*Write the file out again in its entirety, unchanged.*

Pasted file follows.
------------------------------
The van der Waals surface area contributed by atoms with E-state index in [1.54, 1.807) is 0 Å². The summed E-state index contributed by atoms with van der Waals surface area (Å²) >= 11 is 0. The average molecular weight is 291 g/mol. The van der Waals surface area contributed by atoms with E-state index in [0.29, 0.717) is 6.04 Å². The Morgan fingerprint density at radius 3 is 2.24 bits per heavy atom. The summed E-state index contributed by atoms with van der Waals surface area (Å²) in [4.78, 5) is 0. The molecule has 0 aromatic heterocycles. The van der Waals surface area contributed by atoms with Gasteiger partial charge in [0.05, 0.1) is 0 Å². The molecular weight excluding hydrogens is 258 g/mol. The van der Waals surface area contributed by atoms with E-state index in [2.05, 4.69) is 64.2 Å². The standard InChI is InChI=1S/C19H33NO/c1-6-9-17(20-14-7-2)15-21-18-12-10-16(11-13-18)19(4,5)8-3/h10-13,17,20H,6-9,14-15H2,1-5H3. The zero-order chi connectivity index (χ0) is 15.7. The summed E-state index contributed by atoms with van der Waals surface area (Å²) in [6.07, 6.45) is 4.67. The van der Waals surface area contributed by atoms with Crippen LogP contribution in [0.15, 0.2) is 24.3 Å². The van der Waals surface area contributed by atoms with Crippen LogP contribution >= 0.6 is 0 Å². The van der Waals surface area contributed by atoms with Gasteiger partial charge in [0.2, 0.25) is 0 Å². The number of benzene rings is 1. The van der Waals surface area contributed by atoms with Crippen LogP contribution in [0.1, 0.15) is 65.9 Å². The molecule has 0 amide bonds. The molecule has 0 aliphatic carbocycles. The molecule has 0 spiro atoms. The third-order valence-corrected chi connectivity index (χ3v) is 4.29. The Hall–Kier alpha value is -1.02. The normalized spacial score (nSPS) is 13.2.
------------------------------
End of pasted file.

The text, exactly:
The van der Waals surface area contributed by atoms with E-state index in [1.54, 1.807) is 0 Å². The summed E-state index contributed by atoms with van der Waals surface area (Å²) >= 11 is 0. The average molecular weight is 291 g/mol. The van der Waals surface area contributed by atoms with E-state index in [0.29, 0.717) is 6.04 Å². The Morgan fingerprint density at radius 3 is 2.24 bits per heavy atom. The summed E-state index contributed by atoms with van der Waals surface area (Å²) in [4.78, 5) is 0. The molecule has 0 aromatic heterocycles. The van der Waals surface area contributed by atoms with Gasteiger partial charge in [0.05, 0.1) is 0 Å². The molecular weight excluding hydrogens is 258 g/mol. The van der Waals surface area contributed by atoms with E-state index in [2.05, 4.69) is 64.2 Å². The standard InChI is InChI=1S/C19H33NO/c1-6-9-17(20-14-7-2)15-21-18-12-10-16(11-13-18)19(4,5)8-3/h10-13,17,20H,6-9,14-15H2,1-5H3. The zero-order chi connectivity index (χ0) is 15.7. The summed E-state index contributed by atoms with van der Waals surface area (Å²) in [6.07, 6.45) is 4.67. The van der Waals surface area contributed by atoms with Crippen LogP contribution in [0.15, 0.2) is 24.3 Å². The van der Waals surface area contributed by atoms with Crippen LogP contribution >= 0.6 is 0 Å². The van der Waals surface area contributed by atoms with Gasteiger partial charge in [0.2, 0.25) is 0 Å². The number of benzene rings is 1. The van der Waals surface area contributed by atoms with Crippen LogP contribution in [0.1, 0.15) is 65.9 Å². The molecule has 0 amide bonds. The molecule has 0 aliphatic carbocycles. The molecule has 0 spiro atoms. The third-order valence-corrected chi connectivity index (χ3v) is 4.29. The Hall–Kier alpha value is -1.02. The normalized spacial score (nSPS) is 13.2.